I suspect the 2.4-liter to work well enough for the majority of Sonata buyers out there. It gets respectable mileage but does feel somewhat underpowered when passing and pulling hard away from a stop. NVH is almost non-existent thanks to extra sound deadening within the engine and passenger compartments.

1.6-liter Turbo

Only available in the Eco model, the 1.6-liter is still in the latter stages of development. I did get a chance to drive an early test model, and I can say it’s rather impressive – at least around town where my test loop took me. It makes an estimated 177 horsepower and 195 pound-feet of torque and is actually mated to a seven-speed dual clutch. Now before you start clapping in excitement of sporty intentions, you’d better consider this dual clutch’s purpose. It’s designed to get the most efficiency from the 1.6-liter and put down high fuel economy numbers. The combination seems to do so, getting an estimated 28 mpg city, 38 mpg highway, and a combined 32 mpg. That’s roughly at 10 percent improvement over the 2.4-liter.

2.0-liter Turbo

Heading up the performance department is the turbocharged, 2.0-liter I-4. It churns out 245 horsepower and 260 pound-feet of torque. Direct injection, electronically controlled valve timing, and a twin-scroll turbo help produce the power. It’s matted to the six-speed automatic found with the 2.4-liter.

I found the 2.0T to be a decent engine. It’s peppy, eager, and willing to run. Zero to 60 mph happens in roughly 7.5 seconds. Torque steer is somewhat apparent in tight corners, but otherwise isn’t a problem. That’s thanks to a unique steering rack on for the Sport 2.0T model that livens up steering feel and responsiveness. It’s noticeably more agile than the standard steering system and has a much better on-center feel.

Besides the exterior additions the Sport 2.0T brings, the engine is a great reason to shell out the extra cash. The 2.0T adds roughly $5,000 to the standard Sport’s base price of $23,985. Starting price for the extra grunt begins at $29,385.

Safety

Hyundai Sonata - Driven

Hyundai has upped its game in the safety department for 2015 as well. It starts with a strengthened chassis and roof frame. In addition to welds, the metals are held together with structural adhesives that not only strengthen, but also quiet the cabin. Blind Spot Detection, Lane Change Assist, Rear Cross Traffic Alert, Active Cruise Control with full-stop capabilities, Forward Collision Warning, Auto High Beam Assist, and the addition of a driver knee airbag helps keep occupants safe.

Pricing

Hyundai Sonata - Driven

Pricing for the 2015 Sonata runs a wide gambit, from $21,150 up to $33,525. The Sport 2.0T tester I spent a majority of my time in has a base price of $28,575. Add in the $810 destination and delivery fee plus a whopping $0.00 for the zero options included, and the price came to $29,385. Even though it was optionless, the car came with some nice amenities. Leather seats, the five-inch infotainment system, the standard 18-inch wheels, and of course, the sporty 2.0-liter turbocharged I-4.

Model MSRP*
SE$21,150
SE Popular$22,350
Sport$23,875
Sport Premium$24,875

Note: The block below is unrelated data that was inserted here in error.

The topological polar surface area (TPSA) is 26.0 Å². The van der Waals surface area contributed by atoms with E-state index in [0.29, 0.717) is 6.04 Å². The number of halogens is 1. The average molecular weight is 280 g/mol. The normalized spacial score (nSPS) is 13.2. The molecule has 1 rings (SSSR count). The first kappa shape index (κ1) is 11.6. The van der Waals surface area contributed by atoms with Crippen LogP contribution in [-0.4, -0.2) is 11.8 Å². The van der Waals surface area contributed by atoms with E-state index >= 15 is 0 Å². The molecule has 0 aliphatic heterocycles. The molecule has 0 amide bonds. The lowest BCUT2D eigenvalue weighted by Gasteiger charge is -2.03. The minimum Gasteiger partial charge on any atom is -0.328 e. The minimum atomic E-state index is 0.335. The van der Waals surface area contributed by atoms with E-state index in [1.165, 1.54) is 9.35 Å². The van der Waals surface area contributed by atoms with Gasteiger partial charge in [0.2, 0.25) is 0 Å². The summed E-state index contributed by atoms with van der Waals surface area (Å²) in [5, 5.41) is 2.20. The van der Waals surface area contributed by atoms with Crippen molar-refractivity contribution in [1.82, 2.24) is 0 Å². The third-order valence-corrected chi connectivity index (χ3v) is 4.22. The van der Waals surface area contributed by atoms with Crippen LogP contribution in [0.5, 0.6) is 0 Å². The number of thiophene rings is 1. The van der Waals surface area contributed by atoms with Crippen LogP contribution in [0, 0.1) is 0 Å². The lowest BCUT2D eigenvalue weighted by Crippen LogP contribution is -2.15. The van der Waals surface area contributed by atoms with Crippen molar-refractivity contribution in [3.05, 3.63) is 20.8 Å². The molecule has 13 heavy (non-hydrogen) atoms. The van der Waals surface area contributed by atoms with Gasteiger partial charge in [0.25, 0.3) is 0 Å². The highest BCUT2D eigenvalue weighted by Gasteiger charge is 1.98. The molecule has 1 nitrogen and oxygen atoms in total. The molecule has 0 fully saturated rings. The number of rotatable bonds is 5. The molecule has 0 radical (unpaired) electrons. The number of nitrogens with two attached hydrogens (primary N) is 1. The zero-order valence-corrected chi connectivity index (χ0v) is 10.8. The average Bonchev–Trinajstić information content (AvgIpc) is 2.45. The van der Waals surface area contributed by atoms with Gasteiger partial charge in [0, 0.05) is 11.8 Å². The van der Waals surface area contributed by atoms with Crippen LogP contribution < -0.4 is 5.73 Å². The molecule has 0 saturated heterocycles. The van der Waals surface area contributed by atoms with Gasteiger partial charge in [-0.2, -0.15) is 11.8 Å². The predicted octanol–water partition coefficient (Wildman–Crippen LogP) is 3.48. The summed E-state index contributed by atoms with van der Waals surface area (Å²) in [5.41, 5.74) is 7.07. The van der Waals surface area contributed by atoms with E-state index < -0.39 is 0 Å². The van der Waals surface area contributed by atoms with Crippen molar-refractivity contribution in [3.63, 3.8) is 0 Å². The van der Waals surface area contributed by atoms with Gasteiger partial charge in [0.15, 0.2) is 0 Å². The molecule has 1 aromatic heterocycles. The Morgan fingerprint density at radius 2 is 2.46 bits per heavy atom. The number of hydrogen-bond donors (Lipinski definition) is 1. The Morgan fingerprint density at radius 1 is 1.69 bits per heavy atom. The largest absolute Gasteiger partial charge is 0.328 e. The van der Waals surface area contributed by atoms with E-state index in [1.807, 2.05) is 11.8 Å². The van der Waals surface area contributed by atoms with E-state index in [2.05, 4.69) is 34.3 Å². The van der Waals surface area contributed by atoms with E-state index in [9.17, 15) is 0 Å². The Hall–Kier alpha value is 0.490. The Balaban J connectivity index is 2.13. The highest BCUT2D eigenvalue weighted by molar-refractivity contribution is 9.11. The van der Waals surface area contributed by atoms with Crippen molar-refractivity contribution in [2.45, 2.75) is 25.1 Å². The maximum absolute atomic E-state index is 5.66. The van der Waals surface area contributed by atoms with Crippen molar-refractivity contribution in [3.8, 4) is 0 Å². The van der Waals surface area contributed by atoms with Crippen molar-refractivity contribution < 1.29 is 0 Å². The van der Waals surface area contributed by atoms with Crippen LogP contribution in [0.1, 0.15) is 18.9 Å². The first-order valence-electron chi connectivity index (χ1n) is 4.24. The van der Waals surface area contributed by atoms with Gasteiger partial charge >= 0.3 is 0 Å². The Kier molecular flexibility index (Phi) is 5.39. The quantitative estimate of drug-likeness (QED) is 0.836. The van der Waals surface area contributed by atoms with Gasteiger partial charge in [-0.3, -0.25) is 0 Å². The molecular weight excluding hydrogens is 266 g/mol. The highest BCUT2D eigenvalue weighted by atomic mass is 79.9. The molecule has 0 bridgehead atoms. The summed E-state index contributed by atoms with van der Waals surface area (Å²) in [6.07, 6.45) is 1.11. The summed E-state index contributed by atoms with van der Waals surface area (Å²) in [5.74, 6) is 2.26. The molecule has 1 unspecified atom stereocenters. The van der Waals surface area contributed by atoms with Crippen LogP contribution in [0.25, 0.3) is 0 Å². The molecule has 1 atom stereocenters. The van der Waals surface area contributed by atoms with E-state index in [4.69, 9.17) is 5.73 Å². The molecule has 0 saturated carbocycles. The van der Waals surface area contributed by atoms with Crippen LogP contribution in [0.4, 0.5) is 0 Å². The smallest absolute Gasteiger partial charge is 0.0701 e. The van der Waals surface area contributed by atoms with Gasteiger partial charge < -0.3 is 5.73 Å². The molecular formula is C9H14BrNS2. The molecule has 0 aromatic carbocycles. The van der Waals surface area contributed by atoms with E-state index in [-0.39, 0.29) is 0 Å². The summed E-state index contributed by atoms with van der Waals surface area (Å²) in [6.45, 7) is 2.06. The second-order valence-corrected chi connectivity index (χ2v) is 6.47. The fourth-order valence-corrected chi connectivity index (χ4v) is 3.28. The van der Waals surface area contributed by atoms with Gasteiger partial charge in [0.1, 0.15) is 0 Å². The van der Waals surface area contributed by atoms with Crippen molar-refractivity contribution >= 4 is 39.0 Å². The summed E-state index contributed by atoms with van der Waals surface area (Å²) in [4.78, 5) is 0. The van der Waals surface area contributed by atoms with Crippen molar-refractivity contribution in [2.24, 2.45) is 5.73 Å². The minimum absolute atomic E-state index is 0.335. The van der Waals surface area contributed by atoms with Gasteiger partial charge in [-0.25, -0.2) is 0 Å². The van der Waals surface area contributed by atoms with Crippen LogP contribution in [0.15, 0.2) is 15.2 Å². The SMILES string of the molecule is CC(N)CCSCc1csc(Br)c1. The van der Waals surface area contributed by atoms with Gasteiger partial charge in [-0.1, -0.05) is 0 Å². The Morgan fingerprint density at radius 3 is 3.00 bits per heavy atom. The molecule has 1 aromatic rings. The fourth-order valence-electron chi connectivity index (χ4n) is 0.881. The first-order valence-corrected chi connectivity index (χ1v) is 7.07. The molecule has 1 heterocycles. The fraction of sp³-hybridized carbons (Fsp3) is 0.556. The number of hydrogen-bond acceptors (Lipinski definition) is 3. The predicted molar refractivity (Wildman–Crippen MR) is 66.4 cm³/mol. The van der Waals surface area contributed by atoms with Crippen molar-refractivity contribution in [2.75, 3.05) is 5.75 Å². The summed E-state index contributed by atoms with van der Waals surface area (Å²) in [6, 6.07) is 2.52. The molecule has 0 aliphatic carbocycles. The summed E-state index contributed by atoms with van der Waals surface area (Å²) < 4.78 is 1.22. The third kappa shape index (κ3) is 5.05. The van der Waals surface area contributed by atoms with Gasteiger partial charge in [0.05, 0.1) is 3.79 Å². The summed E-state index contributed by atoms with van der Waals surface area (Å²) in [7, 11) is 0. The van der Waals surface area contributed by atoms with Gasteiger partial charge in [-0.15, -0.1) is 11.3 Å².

Sport Tech$26,625
Limited$26,525
Limited Tech$30,025
Limited Ultimate$31,575
Sport 2.0T$28,575
Sport 2.0T Ultimate$33,525
Eco 1.6T$23,275
Eco 1.6T Tech$27,375

*All prices not including the $810 destination fee

Competition

Toyota Camry

Toyota Camry

Long the stalwart of the midsize category, the Toyota Camry presents tough competition for not only the Sonata, but every other contender in the category. With heavy revision for 2015, the Camry looks sportier and more fun. Power comes from three powertrains: the standard 2.5-liter I-4, a hybrid version of the 2.5-liter I-4, and the 3.5-liter V-6. The base 2.5-liter offers 178 horsepower and 170 pound-feet of torque while its hybrid version actually produces more power at an even 200 ponies. The V-6 makes a nice 268 horsepower and 248 pound-feet of torque.

A tasteful interior not only looks good, but is highly ergonomic and user friendly. Toyota’s Entune infotainment system offers plenty of connectivity options including navigation and app integration.

Pricing hasn’t been announced for the 2015 model, but expect it to stay close to the current model’s. Base price for the 2014 starts at $22,425 and moves into the low $30,000 range.

Honda Accord

Honda Accord Touring - Driven

The Honda Accord has always been a top seller in the midsize sedan category for more years than we can remember. It’s made its reputation of solidly built, reliable transportation that somewhat sporty to drive. That recipe hasn’t changed much in the last 20 years as the Accord continues to rank near the top of the sales charts.

The Accord is powered by a sweet 3.5-liter V-6 featuring Honda’s i-VTEC variable valve timing system that helps the engine produce 278 horsepower and 252 pound-feet of torque. It’s mated to a six-speed automatic transmission. Sixty mph comes a quick 6.2 seconds.

Pricing for the Accord starts at $21,995 and rises to nearly $35,000 with all the boxes checked on the top trim level.

Conclusion

Hyundai Sonata - Driven

Overall, the new 2015 Sonata proved to be a surprising midsize car. With decent road-holding characteristics, only mild understeer under hard cornering, minimal torque steer under hard acceleration, and fantastically low NVH levels, the car proved it’s a strong competitor in the midsize pack. What’s more, its unique exterior styling and clever interior design make it a top choice for those looking for a good all-round family sedan. I came away impressed with the improvement Hyundai has made with this generation change and I’m sure Sonata sales will prove the car-buying public will agree.

LOVE IT
  • Handsome exterior looks
  • And interior that resembles the upscale Genesis
  • 2.0T is the sweet spot
  • 1.6T offers surprising pep
LEAVE IT
  • Perhaps not as memorable as the current Sonata’s design
  • 2.4-liter can feel underpowered at times
  • Still waiting on crash test results

What is your take?